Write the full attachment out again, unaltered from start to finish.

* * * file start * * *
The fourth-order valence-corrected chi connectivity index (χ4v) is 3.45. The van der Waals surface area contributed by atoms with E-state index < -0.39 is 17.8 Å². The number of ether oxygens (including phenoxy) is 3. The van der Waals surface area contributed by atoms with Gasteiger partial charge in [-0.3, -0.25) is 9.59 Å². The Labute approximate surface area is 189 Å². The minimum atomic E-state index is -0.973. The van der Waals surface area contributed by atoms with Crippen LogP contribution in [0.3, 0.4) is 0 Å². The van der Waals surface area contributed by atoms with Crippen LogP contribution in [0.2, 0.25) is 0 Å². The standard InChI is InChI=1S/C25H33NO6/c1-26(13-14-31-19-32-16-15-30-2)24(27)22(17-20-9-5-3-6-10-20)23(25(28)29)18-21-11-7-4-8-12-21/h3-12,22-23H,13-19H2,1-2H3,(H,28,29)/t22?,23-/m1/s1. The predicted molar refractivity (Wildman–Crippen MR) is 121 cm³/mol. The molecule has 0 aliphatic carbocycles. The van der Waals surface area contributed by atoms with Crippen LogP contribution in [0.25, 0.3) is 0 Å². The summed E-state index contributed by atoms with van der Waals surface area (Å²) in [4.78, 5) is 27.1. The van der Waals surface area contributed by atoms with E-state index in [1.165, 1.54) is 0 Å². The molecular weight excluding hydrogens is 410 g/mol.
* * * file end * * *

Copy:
The fourth-order valence-corrected chi connectivity index (χ4v) is 3.45. The van der Waals surface area contributed by atoms with E-state index < -0.39 is 17.8 Å². The number of ether oxygens (including phenoxy) is 3. The van der Waals surface area contributed by atoms with Gasteiger partial charge in [-0.3, -0.25) is 9.59 Å². The Labute approximate surface area is 189 Å². The minimum atomic E-state index is -0.973. The van der Waals surface area contributed by atoms with Crippen LogP contribution in [0.3, 0.4) is 0 Å². The van der Waals surface area contributed by atoms with Crippen LogP contribution in [0.2, 0.25) is 0 Å². The standard InChI is InChI=1S/C25H33NO6/c1-26(13-14-31-19-32-16-15-30-2)24(27)22(17-20-9-5-3-6-10-20)23(25(28)29)18-21-11-7-4-8-12-21/h3-12,22-23H,13-19H2,1-2H3,(H,28,29)/t22?,23-/m1/s1. The predicted molar refractivity (Wildman–Crippen MR) is 121 cm³/mol. The molecule has 0 aliphatic carbocycles. The van der Waals surface area contributed by atoms with Crippen LogP contribution in [0.25, 0.3) is 0 Å². The summed E-state index contributed by atoms with van der Waals surface area (Å²) in [4.78, 5) is 27.1. The van der Waals surface area contributed by atoms with E-state index in [1.165, 1.54) is 0 Å². The molecular weight excluding hydrogens is 410 g/mol.